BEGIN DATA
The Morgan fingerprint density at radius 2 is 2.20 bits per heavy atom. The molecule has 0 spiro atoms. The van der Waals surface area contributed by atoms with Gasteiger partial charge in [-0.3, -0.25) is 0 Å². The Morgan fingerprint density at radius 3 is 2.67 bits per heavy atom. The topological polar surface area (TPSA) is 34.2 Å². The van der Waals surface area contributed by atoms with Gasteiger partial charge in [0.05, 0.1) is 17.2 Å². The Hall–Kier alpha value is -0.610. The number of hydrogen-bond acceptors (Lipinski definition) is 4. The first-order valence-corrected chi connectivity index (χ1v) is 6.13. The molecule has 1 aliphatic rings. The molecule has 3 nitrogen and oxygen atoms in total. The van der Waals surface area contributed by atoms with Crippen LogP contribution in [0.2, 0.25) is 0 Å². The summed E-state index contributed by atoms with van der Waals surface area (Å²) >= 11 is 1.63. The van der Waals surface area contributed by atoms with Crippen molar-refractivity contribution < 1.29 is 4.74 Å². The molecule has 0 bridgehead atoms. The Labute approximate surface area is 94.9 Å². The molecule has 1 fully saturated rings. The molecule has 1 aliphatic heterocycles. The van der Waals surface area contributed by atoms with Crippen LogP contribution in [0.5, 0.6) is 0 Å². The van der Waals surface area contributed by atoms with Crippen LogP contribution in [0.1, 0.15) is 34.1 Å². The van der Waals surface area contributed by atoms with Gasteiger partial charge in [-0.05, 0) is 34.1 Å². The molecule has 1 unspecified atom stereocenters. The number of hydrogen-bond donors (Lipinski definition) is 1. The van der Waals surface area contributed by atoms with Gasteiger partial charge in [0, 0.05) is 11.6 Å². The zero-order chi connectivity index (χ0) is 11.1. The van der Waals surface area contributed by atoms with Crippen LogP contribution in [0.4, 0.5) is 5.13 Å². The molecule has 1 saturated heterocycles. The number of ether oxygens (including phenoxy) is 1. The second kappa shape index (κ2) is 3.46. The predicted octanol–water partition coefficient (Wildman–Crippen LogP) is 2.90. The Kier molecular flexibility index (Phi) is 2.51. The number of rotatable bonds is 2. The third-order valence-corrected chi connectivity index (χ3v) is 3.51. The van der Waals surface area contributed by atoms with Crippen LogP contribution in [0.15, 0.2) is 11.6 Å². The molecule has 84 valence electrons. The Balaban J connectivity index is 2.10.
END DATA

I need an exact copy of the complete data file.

The Morgan fingerprint density at radius 2 is 2.20 bits per heavy atom. The molecule has 0 spiro atoms. The van der Waals surface area contributed by atoms with Gasteiger partial charge in [-0.3, -0.25) is 0 Å². The Morgan fingerprint density at radius 3 is 2.67 bits per heavy atom. The topological polar surface area (TPSA) is 34.2 Å². The van der Waals surface area contributed by atoms with Gasteiger partial charge in [0.05, 0.1) is 17.2 Å². The Hall–Kier alpha value is -0.610. The number of hydrogen-bond acceptors (Lipinski definition) is 4. The first-order valence-corrected chi connectivity index (χ1v) is 6.13. The molecule has 1 aliphatic rings. The molecule has 3 nitrogen and oxygen atoms in total. The van der Waals surface area contributed by atoms with Crippen LogP contribution in [0.2, 0.25) is 0 Å². The summed E-state index contributed by atoms with van der Waals surface area (Å²) >= 11 is 1.63. The van der Waals surface area contributed by atoms with Crippen molar-refractivity contribution < 1.29 is 4.74 Å². The molecule has 0 bridgehead atoms. The Labute approximate surface area is 94.9 Å². The molecule has 1 fully saturated rings. The molecule has 1 aliphatic heterocycles. The van der Waals surface area contributed by atoms with Crippen LogP contribution in [0.5, 0.6) is 0 Å². The van der Waals surface area contributed by atoms with Crippen LogP contribution in [0.1, 0.15) is 34.1 Å². The van der Waals surface area contributed by atoms with Gasteiger partial charge in [-0.05, 0) is 34.1 Å². The molecule has 1 unspecified atom stereocenters. The number of hydrogen-bond donors (Lipinski definition) is 1. The van der Waals surface area contributed by atoms with Gasteiger partial charge in [0, 0.05) is 11.6 Å². The zero-order chi connectivity index (χ0) is 11.1. The van der Waals surface area contributed by atoms with Crippen LogP contribution in [0.4, 0.5) is 5.13 Å². The molecule has 1 saturated heterocycles. The number of ether oxygens (including phenoxy) is 1. The second kappa shape index (κ2) is 3.46. The predicted octanol–water partition coefficient (Wildman–Crippen LogP) is 2.90. The Kier molecular flexibility index (Phi) is 2.51. The number of rotatable bonds is 2. The third-order valence-corrected chi connectivity index (χ3v) is 3.51. The van der Waals surface area contributed by atoms with Crippen LogP contribution in [0.15, 0.2) is 11.6 Å². The molecule has 84 valence electrons. The Balaban J connectivity index is 2.10.